I believe what really helped and is still helping me is the solid bedrock that Bincom gave me. While I was at Bincom, there was one thing that was part of our KPIs that we had to implement. We had this 20-hours-of-learning challenge every month, because of the saying that once you practice a skill for at least 30 minutes a day, within six months, you should become an expert because you would have learnt so many things which are bound to make you an expert in the field. 

During my time at Bincom, 20 hours of learning was compulsory. I applied myself and attended virtual classes, self-learning, and personal development, for at least one hour on most days. For people who say tech is difficult, I’ll always say that it’s difficult if you don’t practice. You can’t wake up today and say, I’m going to learn tech, and tomorrow you become an expert, it doesn’t work like that.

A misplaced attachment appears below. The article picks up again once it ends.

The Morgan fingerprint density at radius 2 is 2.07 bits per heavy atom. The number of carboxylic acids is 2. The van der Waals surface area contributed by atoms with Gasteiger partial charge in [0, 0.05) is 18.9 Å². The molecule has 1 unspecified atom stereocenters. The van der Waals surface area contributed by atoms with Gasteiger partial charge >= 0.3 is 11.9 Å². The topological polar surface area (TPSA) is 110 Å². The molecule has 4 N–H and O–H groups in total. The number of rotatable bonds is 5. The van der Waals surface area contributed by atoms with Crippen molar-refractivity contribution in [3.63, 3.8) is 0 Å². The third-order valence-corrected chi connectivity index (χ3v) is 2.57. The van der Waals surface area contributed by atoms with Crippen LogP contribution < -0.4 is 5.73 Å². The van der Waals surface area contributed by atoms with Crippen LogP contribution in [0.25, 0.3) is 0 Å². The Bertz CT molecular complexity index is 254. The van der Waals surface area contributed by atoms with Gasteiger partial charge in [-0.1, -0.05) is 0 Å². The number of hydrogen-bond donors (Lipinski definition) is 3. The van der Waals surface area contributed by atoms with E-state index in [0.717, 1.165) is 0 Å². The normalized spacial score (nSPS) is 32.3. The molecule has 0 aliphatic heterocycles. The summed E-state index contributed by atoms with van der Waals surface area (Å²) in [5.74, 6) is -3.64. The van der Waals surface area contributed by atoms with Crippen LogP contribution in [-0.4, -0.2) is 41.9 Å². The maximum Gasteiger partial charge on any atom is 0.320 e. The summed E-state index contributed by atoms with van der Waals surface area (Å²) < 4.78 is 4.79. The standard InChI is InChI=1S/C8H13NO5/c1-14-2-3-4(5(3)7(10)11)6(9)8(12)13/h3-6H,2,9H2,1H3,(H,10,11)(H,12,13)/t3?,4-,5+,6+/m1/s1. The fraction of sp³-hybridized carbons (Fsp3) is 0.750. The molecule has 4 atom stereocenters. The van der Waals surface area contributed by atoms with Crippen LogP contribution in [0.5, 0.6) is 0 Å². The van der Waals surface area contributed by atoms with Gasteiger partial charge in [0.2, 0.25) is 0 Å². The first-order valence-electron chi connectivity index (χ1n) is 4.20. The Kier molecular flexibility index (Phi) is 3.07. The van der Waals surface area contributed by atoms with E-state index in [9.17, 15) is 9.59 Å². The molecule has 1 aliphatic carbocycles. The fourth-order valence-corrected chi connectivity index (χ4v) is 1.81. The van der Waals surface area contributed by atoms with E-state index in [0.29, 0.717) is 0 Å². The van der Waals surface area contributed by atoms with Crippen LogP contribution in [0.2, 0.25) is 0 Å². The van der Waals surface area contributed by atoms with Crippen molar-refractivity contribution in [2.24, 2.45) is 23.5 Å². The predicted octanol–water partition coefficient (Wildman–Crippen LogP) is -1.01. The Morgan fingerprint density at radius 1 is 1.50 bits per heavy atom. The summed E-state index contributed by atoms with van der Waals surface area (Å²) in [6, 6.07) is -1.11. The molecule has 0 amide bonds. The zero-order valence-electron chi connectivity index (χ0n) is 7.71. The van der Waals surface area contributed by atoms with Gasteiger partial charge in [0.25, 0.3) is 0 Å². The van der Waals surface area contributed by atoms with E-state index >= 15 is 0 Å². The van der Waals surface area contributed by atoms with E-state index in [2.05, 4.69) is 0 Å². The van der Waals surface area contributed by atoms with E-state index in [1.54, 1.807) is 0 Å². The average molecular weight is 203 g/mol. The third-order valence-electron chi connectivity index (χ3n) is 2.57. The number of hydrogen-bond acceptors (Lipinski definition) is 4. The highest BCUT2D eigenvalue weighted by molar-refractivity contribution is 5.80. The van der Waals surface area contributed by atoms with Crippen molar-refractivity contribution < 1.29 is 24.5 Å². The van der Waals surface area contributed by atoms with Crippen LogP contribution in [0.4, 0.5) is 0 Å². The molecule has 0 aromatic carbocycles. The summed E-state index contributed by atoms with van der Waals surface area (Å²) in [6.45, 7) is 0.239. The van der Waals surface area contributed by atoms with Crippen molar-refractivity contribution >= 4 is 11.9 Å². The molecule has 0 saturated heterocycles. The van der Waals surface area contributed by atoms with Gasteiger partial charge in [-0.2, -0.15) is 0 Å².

It’s the same thing with knowledge, work, and school. you can’t decide to go to school today and then become a graduate tomorrow, you have to go through the process. It is your dedication that pans the outcome for you. You can’t spend one, two, or three months and give up. They say ‘Rome wasn’t built in a day’. Expertise is a gradual process. So, tech is not hard, but it requires dedication and consistency. 

You have given some really useful tips. So, what was your training about? What aspect of tech did you focus on?

When I started at Bincom, I registered for Infrastructure and DevOps training. But I picked up skills in Linux and managing Windows systems. Then I started delving into other fields including servers and databases. I did a Linux administration course and also learnt Linux in-depth.

I also had to pick up networking because I was assigned a task to engage with network engineers at a bank and I found that challenging. As a result, I had to learn networking and Linux administration. On the same project, I learnt how to deploy VPN since the project required integrating with a flagship product. I had to learn how to set up VPN connections, troubleshoot, and VPN tunnels.